China Telecom Is the First Operator Worldwide to Launch a “Device-to-Device” Service on a Smartphone to Improve Coverage

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4Q 2022 | IN-6796

Device-to-Device (D2D) technologies on smartphones provide potential solutions for Mobile Network Operators (MNOs) to solve coverage issues for small coverage holes between cells radius, which will increasingly become an issue for networks on high spectrum frequencies. China Telecom is leading the innovation in the area to explore business models, along with technical solutions.

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China Telecom Launched a D2D Service Backup Based on the Idea of P-RAN Network


On November 25, 2022, China Telecom launched a D2D service branded as “e-Mutual-Connect” (e-MC) by using its customer service app. The e-MC service is based on the idea of Proximity Radio Access Network (P-RAN), which is a distributed network integrating cellular networks with proximity links between smartphones. With this service, customers can use their smartphones to relay strong signals from Wi-Fi and cellular network to other nearby smartphone users. The preferred choice for China Telecom to provide the proximity link of P-RAN is sidelink technology defined by The 3rd Generation Partnership Project (3GPP) Rel-17/18 in terms of required authentication, security, and billing; however, it isn’t available at the current stage. China Telecom kicked off the D2D service using the Wi-Fi Direct technique at the initial stage with additional servers and N3IWF (i.e., a secure gateway to operators’ 5G network for non-3GPP access). In the future, the service is expected to migrate on sidelink once it is available in the consumer market.

The Business Model of the "e-MC" Service


China Telecom offers this service for free and compensates customers who use the P-RAN to share signals. For example, if customers shared via the P-RAN over 1.6 Gigabyte (GB), they could redeem another 2 GB P-RAN data package with rewards of extra “golden beans” to exchange for other services, e.g., voice minutes or value-added services. At the beginning, sharing signals may happen within a family or a group of friends with low security concern, as well as small businesses, e.g., convenience stores or restaurants to provide Internet connections to their customers. China Telecom also promotes using old smartphones as relays to save costs from purchasing indoor routers. Many of those smartphones with idle Central Processing Units (CPUs) are still powerful in computing resources and can be reused to build the proximity network to improve the coverage.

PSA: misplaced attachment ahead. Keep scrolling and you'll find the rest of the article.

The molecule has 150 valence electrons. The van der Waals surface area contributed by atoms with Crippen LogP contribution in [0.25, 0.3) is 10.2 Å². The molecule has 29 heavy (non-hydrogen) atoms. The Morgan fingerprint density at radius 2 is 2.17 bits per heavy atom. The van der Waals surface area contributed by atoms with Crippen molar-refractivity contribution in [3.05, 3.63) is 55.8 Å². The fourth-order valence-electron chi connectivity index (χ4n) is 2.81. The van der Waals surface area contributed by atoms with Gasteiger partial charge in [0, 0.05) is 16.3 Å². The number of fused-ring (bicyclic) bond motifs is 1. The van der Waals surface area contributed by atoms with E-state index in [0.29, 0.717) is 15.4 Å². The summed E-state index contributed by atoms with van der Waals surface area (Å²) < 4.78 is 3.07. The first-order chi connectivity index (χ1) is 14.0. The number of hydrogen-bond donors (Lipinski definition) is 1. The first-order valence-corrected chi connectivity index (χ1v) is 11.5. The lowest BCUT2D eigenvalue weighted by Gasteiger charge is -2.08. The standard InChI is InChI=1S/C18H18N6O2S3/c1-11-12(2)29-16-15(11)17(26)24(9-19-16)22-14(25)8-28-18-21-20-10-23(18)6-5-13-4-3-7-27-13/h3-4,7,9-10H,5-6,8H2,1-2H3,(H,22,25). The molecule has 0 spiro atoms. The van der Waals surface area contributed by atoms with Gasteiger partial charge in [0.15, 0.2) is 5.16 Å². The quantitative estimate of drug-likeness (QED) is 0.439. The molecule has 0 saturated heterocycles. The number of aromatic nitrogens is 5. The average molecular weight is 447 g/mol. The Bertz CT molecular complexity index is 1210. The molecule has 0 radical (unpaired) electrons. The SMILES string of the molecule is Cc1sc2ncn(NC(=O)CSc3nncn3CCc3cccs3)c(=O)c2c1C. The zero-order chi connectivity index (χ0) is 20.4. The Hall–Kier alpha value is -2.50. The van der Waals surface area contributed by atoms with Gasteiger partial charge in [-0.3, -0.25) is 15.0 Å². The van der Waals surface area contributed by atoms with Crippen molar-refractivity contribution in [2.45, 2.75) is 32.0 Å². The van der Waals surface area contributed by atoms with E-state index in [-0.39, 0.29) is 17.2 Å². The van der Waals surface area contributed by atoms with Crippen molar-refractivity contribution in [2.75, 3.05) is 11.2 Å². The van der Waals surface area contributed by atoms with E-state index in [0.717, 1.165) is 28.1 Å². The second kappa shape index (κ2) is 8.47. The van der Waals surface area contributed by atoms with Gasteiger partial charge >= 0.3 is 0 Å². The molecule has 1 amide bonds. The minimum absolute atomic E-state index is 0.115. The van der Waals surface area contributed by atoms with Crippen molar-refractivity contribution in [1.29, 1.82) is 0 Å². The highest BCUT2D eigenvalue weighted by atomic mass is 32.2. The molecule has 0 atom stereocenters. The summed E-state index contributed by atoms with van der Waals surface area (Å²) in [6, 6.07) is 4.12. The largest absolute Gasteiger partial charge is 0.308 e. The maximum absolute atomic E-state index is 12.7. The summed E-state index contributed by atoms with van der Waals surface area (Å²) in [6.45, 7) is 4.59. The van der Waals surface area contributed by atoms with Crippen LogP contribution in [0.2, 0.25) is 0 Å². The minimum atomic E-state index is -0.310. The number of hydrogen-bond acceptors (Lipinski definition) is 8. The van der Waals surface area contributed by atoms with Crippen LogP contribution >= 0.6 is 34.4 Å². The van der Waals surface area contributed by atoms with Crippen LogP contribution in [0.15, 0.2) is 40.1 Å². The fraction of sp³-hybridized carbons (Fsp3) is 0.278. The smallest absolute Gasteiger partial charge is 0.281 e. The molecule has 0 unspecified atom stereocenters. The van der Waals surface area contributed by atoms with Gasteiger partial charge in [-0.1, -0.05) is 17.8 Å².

The benefit of a P-RAN is more to save costs for mobile operators instead of generating new revenue streams. For example, China Telecom estimates that indoor solutions with Distributed Antenna Systems (DASs) can cost at least twice the Capital Expenditure (CAPEX) of macro cell deployments for similar data usage. Therefore, the P-RAN with macro cells and smartphone relays for indoor coverage makes an attractive solution for mobile operators to save costs and ensure service quality.

Accelerate Commercialization of the Sidelink Technology


In the future, 5G-Advanced/6G use cases, such as Extended Reality (XR) applications, 4K/8K videos, and hologram communications, could keep increasing the bandwidth requirements. Operators may have to move toward higher spectrum bands. The problem is that higher frequencies have a smaller cell radius coverage, and the radius will leave more small coverage holes with losses from wall penetration. Available technologies, such as multiple antennas, Reflecting Intelligence Surface (RIS), and repeaters, can mitigate coverage issues, but not adequately, especially regarding small coverage holes. The P-RAN using smartphone relay provides a potential solution targeting this issue.

ABI Research considers that sidelink is a valuable technology to support operators for coverage issues with enabling extra use cases, such as indoor location, public safety, and peer-to-peer gaming. 3GPP started standardization of sidelink from 4G; however, use cases are mainly for Internet of Thing (IoT), Vehicle-to-Everything (V2X), and public safety services. From Rel-17/18, 3GPP will extend sidelink technology to the User Equipment (UE) side, but the business model will be a major challenge, especially for how to encourage smartphone users to participate as relays. The scale of participating devices makes a substantial difference to the performance of the P-RAN for available relays. China Telecom is using a software solution to bring customers onboard with Wi-Fi Direct before upgrading its D2D proximity network on sidelink, which shows a proactive effort to explore the possible business models. Additionally, China Telecom has demonstrated that data rates can be possibly improved for a smartphone user with one additional hop choosing from several relay smartphones.

The industry needs to continue the remaining work for the P-RAN, including power efficiency, battery status, commercial network security, and more intelligent algorithms to optimize those concerns, which are all critical to its future business success. At the same time, 3GPP has approved the working item of “Multi-relay” based on the idea of P-RAN in Release 19, which is led by China Telecom and supported by more than 10 companies, including Qualcomm, Huawei, OPPO, LG Electricity, and Charter Communications. An article from China Telecom, “The Proximity Radio Access Network for 5G and 6G” was published in the IEEE Communications Magazine to illustrate the concept of P-RAN, with more articles to be published in 2023.



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